Lori Butala

Many people who settle in the Hayward area come to believe they have found nirvana. Many of those born here never leave, and even more people, after getting even just a brief introduction to it as children, vow they will come back and live here. And they do.

Meet one of them, your neighbor Lori Butala.

Lori spent much of her childhood in Minneapolis, but for three years — after her stepfather moved the family to a dairy farm located between Stone Lake and Springbrook — she lived in this area, attending Springbrook Elementary School.


Where else did you go to school and what did you do in your career?

“I received an undergraduate degree in business at St. Cloud State University — and in many classes I was the only woman — followed by an MBA from the Carlson School of Business at the University of Minnesota. 

My career was selling large computer systems for NCR and later AT&T, which brought with it much travel, and everywhere I went, I compared it to the Hayward area. Everywhere. There were areas in Europe that rivaled Hayward’s beauty, but the combination of woods, water and small town feel, which enhances our lives daily, is rarely found.

I eventually left corporate life and became director of the Hayward Area Chamber of Commerce. It is very easy to sell people on something you really find valuable.”


How did you get into Nature’s Design and landscaping?

“Throughout my years in the corporate world I used gardening as a respite. My mother and grandmothers were gardeners and I loved flowers and fresh vegetables. 

My ex-husband and Barry Korpel used to play basketball together and sit at the Moose Café and think up “get rich slow” schemes. They started a lawn mowing business.

My initial job was to market their services. I gave it a name, ‘Cheap Chop.’ I gave it a slogan, ‘Mow Lawn for Less Green.’ Soon customers were asking them for assistance with landscaping . . . of which they knew little. I was called in and the rest is history.

Twenty-plus years later, I am still at it with my business partner, Kathy Kisch. We own Nature’s Designs. We are anything but your typical garden center/landscaping service. 

Soon after opening the retail garden center, I realized just how menacing our “green” industry is to the environment. Plastic pots and hanging baskets do not break down and are given to our customers with little interest in having them returned. In most greenhouses this numbers in the thousands each year. 

We began a program where customers return their hanging baskets in the fall and receive full credit for them. We clean them and replant them the following spring with just the right materials for their color preferences, sunlight, wind, etc. They are labeled and ready to go. Less frenzy, better service and we all save money. The earth breathes a sigh of relief.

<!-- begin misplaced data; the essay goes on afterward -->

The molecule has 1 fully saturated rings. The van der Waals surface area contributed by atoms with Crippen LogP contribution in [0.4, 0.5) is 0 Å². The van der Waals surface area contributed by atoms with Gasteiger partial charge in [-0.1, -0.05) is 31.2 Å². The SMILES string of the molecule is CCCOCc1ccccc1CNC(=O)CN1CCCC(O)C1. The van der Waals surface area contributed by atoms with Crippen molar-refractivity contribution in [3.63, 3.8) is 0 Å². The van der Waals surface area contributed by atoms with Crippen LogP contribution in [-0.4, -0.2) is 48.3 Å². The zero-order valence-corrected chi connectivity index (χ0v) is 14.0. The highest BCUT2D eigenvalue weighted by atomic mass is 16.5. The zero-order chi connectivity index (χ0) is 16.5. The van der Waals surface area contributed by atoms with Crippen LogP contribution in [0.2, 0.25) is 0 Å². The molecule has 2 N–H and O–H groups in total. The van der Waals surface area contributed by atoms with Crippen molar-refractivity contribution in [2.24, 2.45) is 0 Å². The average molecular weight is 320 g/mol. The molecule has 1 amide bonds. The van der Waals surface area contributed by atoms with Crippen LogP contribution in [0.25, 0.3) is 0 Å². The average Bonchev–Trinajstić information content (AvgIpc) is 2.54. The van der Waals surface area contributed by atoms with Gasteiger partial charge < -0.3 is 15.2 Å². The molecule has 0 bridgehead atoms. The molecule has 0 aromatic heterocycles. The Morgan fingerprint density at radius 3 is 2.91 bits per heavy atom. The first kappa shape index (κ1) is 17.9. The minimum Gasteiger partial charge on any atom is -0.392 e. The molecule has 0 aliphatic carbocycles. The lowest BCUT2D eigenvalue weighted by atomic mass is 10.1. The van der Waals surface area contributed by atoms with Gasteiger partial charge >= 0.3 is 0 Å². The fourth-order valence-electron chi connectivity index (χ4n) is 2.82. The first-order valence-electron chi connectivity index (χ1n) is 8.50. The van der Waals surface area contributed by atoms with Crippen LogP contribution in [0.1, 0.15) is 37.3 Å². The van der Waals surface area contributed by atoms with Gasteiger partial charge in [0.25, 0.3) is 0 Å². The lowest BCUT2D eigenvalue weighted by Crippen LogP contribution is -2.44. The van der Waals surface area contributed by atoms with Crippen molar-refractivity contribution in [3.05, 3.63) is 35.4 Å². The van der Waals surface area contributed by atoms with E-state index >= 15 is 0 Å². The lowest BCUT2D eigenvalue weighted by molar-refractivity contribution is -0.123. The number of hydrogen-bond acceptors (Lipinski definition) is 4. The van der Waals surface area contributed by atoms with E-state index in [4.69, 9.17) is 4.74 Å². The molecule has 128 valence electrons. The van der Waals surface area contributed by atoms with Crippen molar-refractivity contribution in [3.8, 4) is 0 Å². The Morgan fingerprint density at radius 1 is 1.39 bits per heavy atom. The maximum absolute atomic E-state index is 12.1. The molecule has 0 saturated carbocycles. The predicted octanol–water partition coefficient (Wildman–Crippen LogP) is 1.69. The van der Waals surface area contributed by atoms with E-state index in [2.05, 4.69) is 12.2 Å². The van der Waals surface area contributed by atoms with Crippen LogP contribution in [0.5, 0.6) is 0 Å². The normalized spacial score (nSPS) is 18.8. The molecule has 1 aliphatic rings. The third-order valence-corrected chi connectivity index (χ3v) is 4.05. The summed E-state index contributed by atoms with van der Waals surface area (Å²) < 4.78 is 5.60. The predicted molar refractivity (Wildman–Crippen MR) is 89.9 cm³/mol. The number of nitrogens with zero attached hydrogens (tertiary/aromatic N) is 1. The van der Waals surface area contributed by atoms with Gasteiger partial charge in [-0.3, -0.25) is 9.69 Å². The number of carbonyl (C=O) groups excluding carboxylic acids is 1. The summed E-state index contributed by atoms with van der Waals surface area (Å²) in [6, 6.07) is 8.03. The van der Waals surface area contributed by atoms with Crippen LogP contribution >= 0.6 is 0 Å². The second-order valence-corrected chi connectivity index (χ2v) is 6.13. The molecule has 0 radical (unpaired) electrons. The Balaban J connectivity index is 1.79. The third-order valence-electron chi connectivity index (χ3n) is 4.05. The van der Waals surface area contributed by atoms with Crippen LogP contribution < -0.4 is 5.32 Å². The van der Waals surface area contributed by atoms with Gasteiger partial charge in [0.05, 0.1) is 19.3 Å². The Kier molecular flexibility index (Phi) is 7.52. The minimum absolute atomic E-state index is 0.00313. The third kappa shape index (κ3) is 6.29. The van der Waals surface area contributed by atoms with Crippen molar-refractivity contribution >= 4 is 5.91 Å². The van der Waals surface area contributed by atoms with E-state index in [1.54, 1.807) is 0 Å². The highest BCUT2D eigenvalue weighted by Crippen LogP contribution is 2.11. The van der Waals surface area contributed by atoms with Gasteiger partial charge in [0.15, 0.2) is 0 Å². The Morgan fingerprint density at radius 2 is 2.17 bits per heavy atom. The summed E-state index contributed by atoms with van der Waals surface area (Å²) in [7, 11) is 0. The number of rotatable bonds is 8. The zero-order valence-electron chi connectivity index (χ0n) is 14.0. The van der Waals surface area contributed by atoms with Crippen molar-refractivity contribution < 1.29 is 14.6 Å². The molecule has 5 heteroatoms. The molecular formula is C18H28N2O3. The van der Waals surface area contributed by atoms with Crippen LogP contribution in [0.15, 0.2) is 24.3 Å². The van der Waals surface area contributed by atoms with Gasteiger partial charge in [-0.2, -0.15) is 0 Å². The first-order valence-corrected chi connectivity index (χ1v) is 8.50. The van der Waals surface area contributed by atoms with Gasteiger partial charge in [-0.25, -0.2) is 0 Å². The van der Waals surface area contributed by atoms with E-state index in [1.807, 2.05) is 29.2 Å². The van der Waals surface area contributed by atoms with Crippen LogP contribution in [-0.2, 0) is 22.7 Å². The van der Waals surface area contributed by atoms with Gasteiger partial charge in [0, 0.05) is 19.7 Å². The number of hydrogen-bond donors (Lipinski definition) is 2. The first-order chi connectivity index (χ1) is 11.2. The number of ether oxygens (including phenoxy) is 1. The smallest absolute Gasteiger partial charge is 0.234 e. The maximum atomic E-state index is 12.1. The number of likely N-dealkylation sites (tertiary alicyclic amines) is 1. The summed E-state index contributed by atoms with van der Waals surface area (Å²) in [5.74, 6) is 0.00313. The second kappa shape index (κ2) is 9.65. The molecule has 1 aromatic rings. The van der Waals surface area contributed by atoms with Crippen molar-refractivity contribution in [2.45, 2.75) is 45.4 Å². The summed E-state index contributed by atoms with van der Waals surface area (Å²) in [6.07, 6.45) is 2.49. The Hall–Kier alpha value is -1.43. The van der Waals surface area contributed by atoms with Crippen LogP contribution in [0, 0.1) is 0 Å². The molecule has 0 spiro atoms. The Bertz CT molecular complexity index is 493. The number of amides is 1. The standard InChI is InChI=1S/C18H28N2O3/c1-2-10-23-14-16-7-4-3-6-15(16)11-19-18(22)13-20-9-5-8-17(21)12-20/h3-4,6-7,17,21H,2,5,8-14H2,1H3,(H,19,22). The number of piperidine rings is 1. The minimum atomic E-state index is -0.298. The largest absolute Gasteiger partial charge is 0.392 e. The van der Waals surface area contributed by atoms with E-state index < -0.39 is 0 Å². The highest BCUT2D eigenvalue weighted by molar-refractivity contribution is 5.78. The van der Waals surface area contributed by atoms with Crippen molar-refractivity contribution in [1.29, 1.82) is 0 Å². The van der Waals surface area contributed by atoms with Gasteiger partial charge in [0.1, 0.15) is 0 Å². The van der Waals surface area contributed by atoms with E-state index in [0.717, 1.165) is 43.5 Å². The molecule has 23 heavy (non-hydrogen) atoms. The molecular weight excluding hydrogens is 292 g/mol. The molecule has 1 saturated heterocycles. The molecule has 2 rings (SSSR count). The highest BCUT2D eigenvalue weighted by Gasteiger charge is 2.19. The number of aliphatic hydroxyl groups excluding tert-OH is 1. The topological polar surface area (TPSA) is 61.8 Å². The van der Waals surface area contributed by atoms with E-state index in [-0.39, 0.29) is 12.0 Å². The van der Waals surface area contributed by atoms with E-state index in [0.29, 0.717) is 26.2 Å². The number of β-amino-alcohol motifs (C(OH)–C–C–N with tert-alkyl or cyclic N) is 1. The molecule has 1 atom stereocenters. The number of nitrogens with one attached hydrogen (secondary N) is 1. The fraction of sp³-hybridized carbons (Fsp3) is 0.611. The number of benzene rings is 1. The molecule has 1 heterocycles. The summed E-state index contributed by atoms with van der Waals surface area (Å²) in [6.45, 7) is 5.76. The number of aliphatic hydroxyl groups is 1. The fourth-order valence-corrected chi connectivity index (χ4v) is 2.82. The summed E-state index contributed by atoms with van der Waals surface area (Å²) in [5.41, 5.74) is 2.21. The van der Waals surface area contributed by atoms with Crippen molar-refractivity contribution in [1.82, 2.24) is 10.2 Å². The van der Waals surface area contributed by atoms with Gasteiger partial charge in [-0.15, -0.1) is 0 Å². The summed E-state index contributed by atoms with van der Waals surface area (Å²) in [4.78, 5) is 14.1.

Tell us about your “Potting Parties.”

“We also have one of the largest custom potting businesses I have witnessed. I have always enjoyed helping others be successful with their gardening. Each spring I was trying to help many people design their pots, and as word caught on, it became harder to help in the short number of weekends involved. Kathy and I decided to have Potting Parties. It has been a hit! 

Both women and men bring in their pots (parties begin in mid-April), and we help them with design, show proper planting and care techniques, and watch over their pots until the threat of frost has passed. It is so fun to walk through the greenhouses and see the various pots and know the wonderful people who own them. It is social.

We have refreshments and the excitement for great combinations and new varieties never goes away. Nor do the pots that the plants were grown in. So . . . fewer plastics going into the landfills. Our Facebook site shows the schedules each spring. 

The Hayward Garden Club and I are starting a “Pot it Forward” movement to provide potted annuals to seniors in need. This year they began by working with Meals on Wheels. I hope to have many of our Potting Party attendees participate in donating flowers to those in need. Kathy and I will donate the pots and soil. The love of flowers is shared by many who for physical or financial reasons cannot get flowers themselves.

When the annuals are sold, we concentrate totally on landscaping and close the greenhouses for the season. We handle a great deal of the commercial work in the area, and this year are landscaping the entire Memorial Medical Center campus in Ashland (we also handle Hayward’s medical campus). It is very fulfilling to create beauty for areas where respite is needed. Our first area will be the Northwest Cancer Center in Ashland.”


And what do you do when you’re not potting and landscaping?

“When not working, I devote time to the Northwoods Humane Society. As a board member, I am part of most fundraising activities. We are lucky to have such a phenomenal facility and organization here in Hayward. My dog, Brewster, is known by many as the greenhouse greeter. Animals are close to my heart. 

I also love swimming, attending concerts, time with friends, baking and visiting my sister in Phoenix. I have a great family.”


What are the best things in life, do you think?

“I believe the best thing is life is when you know just who you are. All of it — the great, the ‘needs improvement’ — and love and accept yourself. I feel it helps you to love and accept others. I treasure my friends here in Hayward who also accept me, warts and all.

Hayward is a great place. We live large for such a small community. It is because we have such a great network of volunteers and financial supporters. A wonderful library, events, performing arts center, animal shelter, health care network and businesses who agree with me that flowers add to our quality of life!”



(Copyright © 2019 APG Media)

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